Unilever asks its Indian subsidiary HLL to discuss child labour (PRESS RELEASE ICN):
On the 15th of May the issue of child labour in cotton seed production was discussed between Unilever Netherlands and the India Committee of the Netherlands, the Confederation of Netherlands Trade Unions, Amnesty International, Novib/Oxfam Netherlands and the Indian M. Venkatarangaiya Foundation (MVF). Unilever agreed to ask her Indian subsidiary Hindustan Lever to have a meeting in the region of production (Andhra Pradesh) with MVF.
May 14, 2003:
Unilever, Monsanto and other multinationals involved in large-scale child labour in India's cotton seed production - Start of European campaign 'Stop child labour - School is the best place to work' (PRESS RELEASE ICN):
Both Hindustan Lever Ltd., an Indian subsidiary of British-Dutch multinational company Unilever, as well as the American multinational Monsanto are making use of hazardous forms of child labour in cotton seed production in India on a large scale. An estimated number of 25.000 children, mostly girls, work an average of ten to thirteen hours a day for Hindustan Lever, while around 17.000 children work for Monsanto and their Indian subsidiary Mahyco. These children get no education, earn less than 40 Eurocents (Rs. 20) a day and are exposed to poisonous pesticides like Endosuphan during their work. More than 11.000 children work under similar conditions for the multinationals Syngenta (Swiss), Advanta (Dutch-British) and Proagro (owned by Bayer from Germany).
This is the result from the research done by the Indian researcher Dr. D. Venkateswarlu for the Indian Committee of the Netherlands.
May 5, 2003:
Unilever rejects accusation of using child labour (PRESS RELEASE Unilever):
Some time ago NGOs (including the India Committee of the Netherlands, the FNV trade union federation, Amnesty International and Novib) brought the working conditions in hybrid cottonseed production in India to Unilever's attention. Unilever is aware of this problem and entered into extensive correspondence about this and held talks and always showed its willingness to continue the dialogue. In view of that Unilever is surprised at the fact that the NGOs have not sought contact with its Indian subsidiary Hindustan Lever Limited (HLL), despite Unilever's invitations to do so. HLL has a minority stake without management control in Paras Extra Growth Seed Ltd., the business that purchases cottonseed from the seed organisers, who in turn buy it from the growers.
Mar 1988:
Campaigning on Operation Flood leads to important concessions of the European Community (EC) (PRESS REPORT ICN):
After years of debate and controversy in India and Europe on Operation Flood, the European Community recently decided to support the third phase of this national dairy development programme in India with new multi-annual food aid supplies. From 1970 till 1986 the EC has already been providing Operation Flood with around half a million ton of skimmed mil powder (SMP) and butteroil (BO). Most probably in March this year India and the EC will sign an agreement on Operation Flood III (1987-1994) for the supply of 75.000 ton of SMP and 25.000 ton of BO. In fact 40% of these amounts have already been delivered last year or will be delivered in the first half of this year.
The World Bank will also support Operation Flood III with a loan of $360 million (Rs. 4680 million) on a total project budget of around $700 million. The rest of Flood III will be financed with funds generated by new EC dairy aid (Rs. 2126 million) and with the existing resources of the National Dairy Development Board (Rs. 1960 million). The latter are largely deriving from unspent counterpart funds of EC support to Operation Flood II.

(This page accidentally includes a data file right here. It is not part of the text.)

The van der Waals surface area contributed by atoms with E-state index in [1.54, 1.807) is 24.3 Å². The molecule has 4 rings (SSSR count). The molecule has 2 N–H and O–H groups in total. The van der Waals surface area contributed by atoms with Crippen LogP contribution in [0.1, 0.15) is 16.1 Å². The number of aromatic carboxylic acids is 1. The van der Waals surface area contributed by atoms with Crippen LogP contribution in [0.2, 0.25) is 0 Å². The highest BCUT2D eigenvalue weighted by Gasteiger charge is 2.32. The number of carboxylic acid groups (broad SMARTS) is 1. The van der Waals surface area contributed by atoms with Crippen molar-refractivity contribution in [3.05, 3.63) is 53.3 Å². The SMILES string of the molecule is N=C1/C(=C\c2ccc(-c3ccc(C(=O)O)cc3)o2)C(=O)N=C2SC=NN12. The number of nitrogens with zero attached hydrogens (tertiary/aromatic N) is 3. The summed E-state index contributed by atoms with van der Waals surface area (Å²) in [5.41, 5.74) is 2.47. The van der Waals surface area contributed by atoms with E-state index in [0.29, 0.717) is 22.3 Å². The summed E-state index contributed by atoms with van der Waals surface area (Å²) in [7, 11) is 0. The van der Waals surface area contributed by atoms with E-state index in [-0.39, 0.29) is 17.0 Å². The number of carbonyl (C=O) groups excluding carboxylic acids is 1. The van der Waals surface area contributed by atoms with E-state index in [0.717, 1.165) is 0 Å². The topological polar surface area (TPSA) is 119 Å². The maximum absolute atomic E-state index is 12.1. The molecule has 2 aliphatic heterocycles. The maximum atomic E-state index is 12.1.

Jan 20, 1988:
Urgent call upon European Parliament: No more dairy aid for Operation Flood in India without policy change in favour of the poor (PRESS REPORT ICN):
The European Community should stop it's dairy aid to India's dairy development programme Operation Flood III. This can best be done after the proposed quantities of skimmed milk powder (SMP) and butteroil (BO) for 1988 (18.000 t. and 6000 t. respectively) have been delivered, because this gives the project authorities of Operation Flood some time to adjust to the new situation.
Also the Dairy Federations, in theory the highest representatives of the milk producers who are participating in Operation Flood, have in a letter to the Ministry of Agriculture of the Government of India (of 8th July 1988) asked for a ban on the import of SMP and BO.
Any additional aid for Operation Flood III (1987-1994), preferably financial aid and not dairy aid, should only be considered if there is a clear policy change in favour of the poor, among which women in particular, and if competition between European dairy aid and indigenous milk production is strictly avoided. In this case any financial transfers or proceeds from dairy aid should be used to support the implementation of these policy changes.
Mar 1987:
Joint Review Mission EEC/World Bank concludes: Stop EEC dairy aid to India (PRESS REPORT ICN):
The official Joint Review Mission of the EEC and the World Bank which evaluated India's Operation Flood II programme last summer, has come to the conclusion that "a moratorium on imports of dairy products is more than appropriate and deliveries of milk powder and butteroil should take place only if and when a substantial and documented deficit shows up". According to the mission "imports of dairy products (either donated, subsidized or commercial) can, in the present situation of growing indigenous stocks, damage the strenghteninq of the cooperative industry".
Dec 9, 1985:
Start of Campaign EEC milk out of India! (PRESS REPORT ICN):
The India Committee of the Netherlands, a non-governmental voluntary organization, is starting this month with the campaign: 'EEC MILK OUT OF INDIA!'. The campaign is meant in the first place to stop the vicious circle of EEC dairy aid to, and animal feed imports from India. It is directed at the European Parliament, the European Commission (the 'executive board' of the EEC), the parliaments and governments of the EC-member countries and the compound feed industry in these countries.